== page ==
(09/23/09) A team of doctors from Cedars-Sinai Medical Center in Los Angeles has determined that people with brain and head injuries may actually receive medical benefits from having small doses of alcohol in their blood. Dr. Ali Salim and a team of his peers believe that the presence of alcohol in the bloodstream at the time the accident occurs or during treatment might help the victim avoid death.

One possibility that explains why this would work is that the alcohol would slow the body’s natural reaction to swelling and inflammation. In cases of head injuries and trauma, inflammation can be lethal. However, as interesting as this theory may be, it also comes with the warning that it’s no reason to drink excessive amounts of alcohol. Alcohol is also responsible for its fair share of medical problems and is quite notorious for being the cause of injuries as well.

For the alcohol to make a difference in aiding brain or head injuries, the amount of alcohol in the bloodstream can’t be too low and it certainly can’t be too high. A level that is too low would not produce any results or bear any effect on the inflammation, and a level that is too high would eliminate the beneficial properties. While the correct dose is still unknown, Dr. Salim and his team are conducting tests on animals to determine the right amount. A correct dose could be a major success against battling secondary brain injuries, which primarily include swelling and inflammation.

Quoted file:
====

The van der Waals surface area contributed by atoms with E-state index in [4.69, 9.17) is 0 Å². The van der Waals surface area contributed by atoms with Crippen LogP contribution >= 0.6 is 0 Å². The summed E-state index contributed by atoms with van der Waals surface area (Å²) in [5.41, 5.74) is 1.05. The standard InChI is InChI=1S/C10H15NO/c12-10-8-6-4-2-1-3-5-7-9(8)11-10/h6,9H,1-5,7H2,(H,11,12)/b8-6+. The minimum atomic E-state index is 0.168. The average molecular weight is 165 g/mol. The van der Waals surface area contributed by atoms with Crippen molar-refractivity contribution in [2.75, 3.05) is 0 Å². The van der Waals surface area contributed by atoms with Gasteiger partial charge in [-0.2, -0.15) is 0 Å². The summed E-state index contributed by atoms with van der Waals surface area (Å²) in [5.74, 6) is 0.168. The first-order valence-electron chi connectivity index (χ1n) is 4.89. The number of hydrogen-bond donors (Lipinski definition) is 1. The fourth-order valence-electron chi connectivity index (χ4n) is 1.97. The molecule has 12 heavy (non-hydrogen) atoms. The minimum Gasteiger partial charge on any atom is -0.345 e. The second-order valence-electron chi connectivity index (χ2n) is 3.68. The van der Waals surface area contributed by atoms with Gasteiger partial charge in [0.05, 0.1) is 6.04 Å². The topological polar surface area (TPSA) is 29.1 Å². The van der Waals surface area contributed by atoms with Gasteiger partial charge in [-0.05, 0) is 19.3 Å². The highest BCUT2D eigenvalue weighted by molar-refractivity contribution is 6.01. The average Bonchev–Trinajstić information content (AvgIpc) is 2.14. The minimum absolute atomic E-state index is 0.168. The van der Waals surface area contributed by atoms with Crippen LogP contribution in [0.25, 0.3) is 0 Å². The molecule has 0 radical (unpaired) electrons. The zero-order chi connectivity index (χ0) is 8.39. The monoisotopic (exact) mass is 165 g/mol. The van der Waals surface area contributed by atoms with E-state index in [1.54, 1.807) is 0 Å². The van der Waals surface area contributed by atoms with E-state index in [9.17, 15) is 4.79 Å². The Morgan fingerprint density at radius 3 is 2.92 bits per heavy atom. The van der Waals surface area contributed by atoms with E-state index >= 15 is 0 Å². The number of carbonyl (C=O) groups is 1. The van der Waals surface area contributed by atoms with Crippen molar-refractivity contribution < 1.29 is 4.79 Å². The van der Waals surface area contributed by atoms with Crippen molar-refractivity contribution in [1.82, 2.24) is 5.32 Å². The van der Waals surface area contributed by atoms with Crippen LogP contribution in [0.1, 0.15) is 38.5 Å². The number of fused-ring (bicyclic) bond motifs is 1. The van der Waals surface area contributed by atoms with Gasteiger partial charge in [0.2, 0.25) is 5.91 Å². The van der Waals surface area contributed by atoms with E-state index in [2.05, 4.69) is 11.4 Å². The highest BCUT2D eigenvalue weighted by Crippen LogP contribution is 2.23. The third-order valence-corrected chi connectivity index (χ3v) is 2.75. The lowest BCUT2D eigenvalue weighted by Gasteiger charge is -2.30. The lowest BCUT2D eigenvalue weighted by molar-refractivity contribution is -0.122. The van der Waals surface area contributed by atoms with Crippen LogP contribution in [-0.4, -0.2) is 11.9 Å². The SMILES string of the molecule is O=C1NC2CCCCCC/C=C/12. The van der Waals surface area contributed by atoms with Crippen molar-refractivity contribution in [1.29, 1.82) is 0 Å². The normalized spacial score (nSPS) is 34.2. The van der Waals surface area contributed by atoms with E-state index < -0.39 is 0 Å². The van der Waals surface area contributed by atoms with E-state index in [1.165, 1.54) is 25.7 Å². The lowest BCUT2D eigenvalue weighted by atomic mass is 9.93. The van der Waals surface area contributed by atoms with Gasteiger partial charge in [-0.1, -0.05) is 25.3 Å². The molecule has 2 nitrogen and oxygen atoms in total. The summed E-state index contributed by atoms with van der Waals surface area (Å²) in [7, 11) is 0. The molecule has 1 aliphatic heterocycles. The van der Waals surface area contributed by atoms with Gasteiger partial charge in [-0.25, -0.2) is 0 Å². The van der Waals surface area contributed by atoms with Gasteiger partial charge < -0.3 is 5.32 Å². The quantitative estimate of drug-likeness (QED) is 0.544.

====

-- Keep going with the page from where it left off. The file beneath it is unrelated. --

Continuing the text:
Dr. Salim’s findings were based on more than 38,000 cases of head injuries, the largest such clinical investigation of alcohol and head injuries ever conducted. The findings also concluded that the majority of patients with alcohol in their blood at the time of their accidents were younger than those without.

Of course, all of the physicians involved with this specific study agreed that alcohol must be used with moderation and responsibility. The results also showed that patients with alcohol in their blood when the accidents occurred experienced certain complications during their hospital stays.
 

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